Physicians determining treatment options following abnormal Pap smears now have another factor to consider: the patient's race.
According to new research in The Journal of the American Osteopathic Association, the rates at which precancerous cells in the cervix progress toward becoming cancerous or regress toward normal vary among Hispanic, black, white, and Asian women.
The study analyzed medical records of 5472 women receiving a Pap test between January 2006 and September 2016, and charted the progression of abnormal cell development, from the atypical but innocuous (ASC-US) lesions to low-grade (LSIL) to high-grade (HSIL), the type most likely to develop into cancer. Researchers also studied the rates at which lesions regressed from HSIL to ASC-US stage.
"We see race-based differences that influence treatment protocols in all manner of health issues," said Daniel Martingano, DO, an OB/GYN at New York University Langone Hospital--Brooklyn and lead author on this study. "Unfortunately, screening and treatment guidelines for precancerous lesions have not yet benefited from that additional layer of context. This study is a first step toward more precise and effective care."
Hispanic women progressed the fastest, moving from innocuous to worrisome high-grade lesions within 17.6 months, whereas black women took 27.6 months to reach that critical state. However, Hispanic women recovered faster too, regressing from high-grade to innocuous lesions in 28.1 months. On average black women took 49 months to regress back to the innocuous stage.
Progression and regression rates of precancerous lesions for white and Asian women fell in between, reflecting more closely the expected patterns upon which current treatment guidelines are based.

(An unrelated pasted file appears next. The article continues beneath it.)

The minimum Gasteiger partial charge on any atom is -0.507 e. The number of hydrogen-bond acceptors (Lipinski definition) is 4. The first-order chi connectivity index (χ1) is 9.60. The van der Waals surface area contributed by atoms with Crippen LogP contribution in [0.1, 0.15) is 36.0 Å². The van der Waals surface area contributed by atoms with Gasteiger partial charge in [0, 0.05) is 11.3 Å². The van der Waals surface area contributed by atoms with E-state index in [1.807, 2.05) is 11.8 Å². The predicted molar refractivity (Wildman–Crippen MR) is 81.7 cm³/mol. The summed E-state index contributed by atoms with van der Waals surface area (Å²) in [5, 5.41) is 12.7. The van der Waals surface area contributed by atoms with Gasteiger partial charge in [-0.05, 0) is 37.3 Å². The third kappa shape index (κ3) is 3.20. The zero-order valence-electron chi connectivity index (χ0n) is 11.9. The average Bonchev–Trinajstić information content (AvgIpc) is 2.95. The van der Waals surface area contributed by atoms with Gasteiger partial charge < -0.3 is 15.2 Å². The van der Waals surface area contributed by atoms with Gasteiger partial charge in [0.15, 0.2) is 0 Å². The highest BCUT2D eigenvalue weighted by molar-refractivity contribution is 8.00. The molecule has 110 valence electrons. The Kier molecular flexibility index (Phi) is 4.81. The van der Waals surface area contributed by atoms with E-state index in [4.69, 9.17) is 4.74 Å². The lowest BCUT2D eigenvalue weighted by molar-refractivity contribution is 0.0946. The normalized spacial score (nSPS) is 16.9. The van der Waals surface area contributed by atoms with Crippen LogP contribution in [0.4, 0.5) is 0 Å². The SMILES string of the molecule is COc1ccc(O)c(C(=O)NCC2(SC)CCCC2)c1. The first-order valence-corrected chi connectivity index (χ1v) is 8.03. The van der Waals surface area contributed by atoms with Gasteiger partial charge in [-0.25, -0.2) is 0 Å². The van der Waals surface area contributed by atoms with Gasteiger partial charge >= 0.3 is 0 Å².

Dr. Martingano says his research may help physicians feel more confident in making their treatment decisions and hopes it leads to fewer women undergoing aggressive and invasive procedures.
Tipping the scales in risk assessment
Precancerous lesions are caused by the human papillomaviruses (HPV) and can lead to cervical cancer. Often the immune system is able to fight off the virus, and when it does, precancerous lesions tend to regress back to normal cells.
This is why, when precancerous lesions are discovered, the next step is usually to test for HPV. Physicians determine their recommendation for treatment by calculating risk, which depends on the stage of the lesion and whether HPV is still present.
Aggressive treatment usually involves excising the lesion. While this effectively eliminates the risk for developing cancer, it also compromises the cervix and can negatively affect reproductive health--especially if the procedure is done multiple times over a patient's life.
"Precancerous lesions in black women seem to take a significantly longer time to progress to a dangerous level," said Dr. Martingano. "In cases of abnormal cells and low grade lesions, we have a lot more latitude to give their bodies time to fight the virus and recover on their own."
Conversely, he says Hispanic women who have low grade lesions and test positive for HPV should probably be treated more aggressively as they worsen the fastest.
"We know different groups of people follow different trajectories in relation to disease progression," said Dr. Martingano. "Whenever we are able to tailor our treatment accordingly, it's always the most beneficial approach for our patients."